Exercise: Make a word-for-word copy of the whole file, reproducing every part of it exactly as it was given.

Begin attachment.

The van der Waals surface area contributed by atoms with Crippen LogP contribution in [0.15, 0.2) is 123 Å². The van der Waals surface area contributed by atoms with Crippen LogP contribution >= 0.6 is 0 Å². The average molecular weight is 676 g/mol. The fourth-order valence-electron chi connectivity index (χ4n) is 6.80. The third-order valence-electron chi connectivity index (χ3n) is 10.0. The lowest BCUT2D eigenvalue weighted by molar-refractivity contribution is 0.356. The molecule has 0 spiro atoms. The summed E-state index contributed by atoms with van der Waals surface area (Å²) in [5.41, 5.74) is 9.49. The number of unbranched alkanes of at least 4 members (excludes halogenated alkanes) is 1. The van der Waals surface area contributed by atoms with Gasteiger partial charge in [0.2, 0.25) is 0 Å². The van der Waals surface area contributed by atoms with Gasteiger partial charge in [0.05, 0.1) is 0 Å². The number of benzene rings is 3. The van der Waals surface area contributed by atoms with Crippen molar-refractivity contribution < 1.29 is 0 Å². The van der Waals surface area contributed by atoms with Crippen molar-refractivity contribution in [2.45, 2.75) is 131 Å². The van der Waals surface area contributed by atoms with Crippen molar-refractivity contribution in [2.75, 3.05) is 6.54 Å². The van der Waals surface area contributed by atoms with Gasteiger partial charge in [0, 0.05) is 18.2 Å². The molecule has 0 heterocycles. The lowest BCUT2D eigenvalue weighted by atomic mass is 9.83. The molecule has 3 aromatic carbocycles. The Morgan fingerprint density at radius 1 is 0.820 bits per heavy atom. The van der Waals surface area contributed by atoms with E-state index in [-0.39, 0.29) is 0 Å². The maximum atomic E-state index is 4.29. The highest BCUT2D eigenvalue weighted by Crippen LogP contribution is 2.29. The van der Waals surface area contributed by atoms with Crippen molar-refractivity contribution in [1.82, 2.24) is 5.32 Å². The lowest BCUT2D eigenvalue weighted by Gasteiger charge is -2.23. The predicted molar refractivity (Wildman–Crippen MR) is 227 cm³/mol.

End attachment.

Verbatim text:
The van der Waals surface area contributed by atoms with Crippen LogP contribution in [0.15, 0.2) is 123 Å². The van der Waals surface area contributed by atoms with Crippen LogP contribution >= 0.6 is 0 Å². The average molecular weight is 676 g/mol. The fourth-order valence-electron chi connectivity index (χ4n) is 6.80. The third-order valence-electron chi connectivity index (χ3n) is 10.0. The lowest BCUT2D eigenvalue weighted by molar-refractivity contribution is 0.356. The molecule has 0 spiro atoms. The summed E-state index contributed by atoms with van der Waals surface area (Å²) in [5.41, 5.74) is 9.49. The number of unbranched alkanes of at least 4 members (excludes halogenated alkanes) is 1. The van der Waals surface area contributed by atoms with Gasteiger partial charge in [0.2, 0.25) is 0 Å². The van der Waals surface area contributed by atoms with Gasteiger partial charge in [0.05, 0.1) is 0 Å². The number of benzene rings is 3. The van der Waals surface area contributed by atoms with Crippen molar-refractivity contribution < 1.29 is 0 Å². The van der Waals surface area contributed by atoms with Crippen molar-refractivity contribution in [2.45, 2.75) is 131 Å². The van der Waals surface area contributed by atoms with Crippen molar-refractivity contribution in [2.75, 3.05) is 6.54 Å². The van der Waals surface area contributed by atoms with Gasteiger partial charge in [0, 0.05) is 18.2 Å². The molecule has 0 heterocycles. The lowest BCUT2D eigenvalue weighted by atomic mass is 9.83. The molecule has 3 aromatic carbocycles. The Morgan fingerprint density at radius 1 is 0.820 bits per heavy atom. The van der Waals surface area contributed by atoms with E-state index in [-0.39, 0.29) is 0 Å². The maximum atomic E-state index is 4.29. The highest BCUT2D eigenvalue weighted by Crippen LogP contribution is 2.29. The van der Waals surface area contributed by atoms with Crippen molar-refractivity contribution in [1.82, 2.24) is 5.32 Å². The lowest BCUT2D eigenvalue weighted by Gasteiger charge is -2.23. The predicted molar refractivity (Wildman–Crippen MR) is 227 cm³/mol.